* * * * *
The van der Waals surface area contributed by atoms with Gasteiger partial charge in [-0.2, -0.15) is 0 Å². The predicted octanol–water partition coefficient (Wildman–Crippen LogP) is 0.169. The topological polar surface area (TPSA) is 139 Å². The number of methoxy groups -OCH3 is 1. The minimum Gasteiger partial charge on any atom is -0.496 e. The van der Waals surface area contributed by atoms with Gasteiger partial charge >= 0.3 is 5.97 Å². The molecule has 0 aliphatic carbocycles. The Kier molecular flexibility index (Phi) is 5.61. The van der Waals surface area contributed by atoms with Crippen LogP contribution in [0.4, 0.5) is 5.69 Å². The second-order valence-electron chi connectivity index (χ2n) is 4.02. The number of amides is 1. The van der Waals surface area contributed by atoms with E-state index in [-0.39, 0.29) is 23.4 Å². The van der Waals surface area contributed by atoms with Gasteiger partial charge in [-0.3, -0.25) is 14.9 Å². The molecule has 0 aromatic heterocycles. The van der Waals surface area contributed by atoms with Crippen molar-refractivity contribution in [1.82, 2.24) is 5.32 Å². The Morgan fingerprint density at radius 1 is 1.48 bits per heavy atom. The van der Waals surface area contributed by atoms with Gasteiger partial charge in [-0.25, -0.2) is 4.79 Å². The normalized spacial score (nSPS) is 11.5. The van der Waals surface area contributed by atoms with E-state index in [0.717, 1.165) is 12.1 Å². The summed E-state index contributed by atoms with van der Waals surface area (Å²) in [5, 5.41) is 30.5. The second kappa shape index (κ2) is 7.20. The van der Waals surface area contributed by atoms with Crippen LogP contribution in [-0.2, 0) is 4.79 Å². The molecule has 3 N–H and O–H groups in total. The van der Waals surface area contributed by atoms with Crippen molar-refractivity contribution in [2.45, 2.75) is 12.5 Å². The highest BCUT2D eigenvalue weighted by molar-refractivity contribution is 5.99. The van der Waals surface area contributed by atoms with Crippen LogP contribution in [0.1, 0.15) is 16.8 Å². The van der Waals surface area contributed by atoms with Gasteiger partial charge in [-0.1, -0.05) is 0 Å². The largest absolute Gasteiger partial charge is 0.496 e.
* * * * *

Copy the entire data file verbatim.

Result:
The van der Waals surface area contributed by atoms with Gasteiger partial charge in [-0.2, -0.15) is 0 Å². The predicted octanol–water partition coefficient (Wildman–Crippen LogP) is 0.169. The topological polar surface area (TPSA) is 139 Å². The number of methoxy groups -OCH3 is 1. The minimum Gasteiger partial charge on any atom is -0.496 e. The van der Waals surface area contributed by atoms with Gasteiger partial charge >= 0.3 is 5.97 Å². The molecule has 0 aliphatic carbocycles. The Kier molecular flexibility index (Phi) is 5.61. The van der Waals surface area contributed by atoms with Crippen LogP contribution in [0.4, 0.5) is 5.69 Å². The second-order valence-electron chi connectivity index (χ2n) is 4.02. The number of amides is 1. The van der Waals surface area contributed by atoms with E-state index in [-0.39, 0.29) is 23.4 Å². The van der Waals surface area contributed by atoms with Gasteiger partial charge in [-0.3, -0.25) is 14.9 Å². The molecule has 0 aromatic heterocycles. The van der Waals surface area contributed by atoms with Crippen molar-refractivity contribution in [1.82, 2.24) is 5.32 Å². The Morgan fingerprint density at radius 1 is 1.48 bits per heavy atom. The van der Waals surface area contributed by atoms with Gasteiger partial charge in [-0.25, -0.2) is 4.79 Å². The normalized spacial score (nSPS) is 11.5. The van der Waals surface area contributed by atoms with E-state index in [0.717, 1.165) is 12.1 Å². The summed E-state index contributed by atoms with van der Waals surface area (Å²) in [5, 5.41) is 30.5. The second kappa shape index (κ2) is 7.20. The van der Waals surface area contributed by atoms with Crippen LogP contribution in [-0.2, 0) is 4.79 Å². The molecule has 3 N–H and O–H groups in total. The van der Waals surface area contributed by atoms with Crippen molar-refractivity contribution in [2.45, 2.75) is 12.5 Å². The highest BCUT2D eigenvalue weighted by molar-refractivity contribution is 5.99. The van der Waals surface area contributed by atoms with Crippen LogP contribution in [0.1, 0.15) is 16.8 Å². The van der Waals surface area contributed by atoms with Gasteiger partial charge in [-0.1, -0.05) is 0 Å². The largest absolute Gasteiger partial charge is 0.496 e.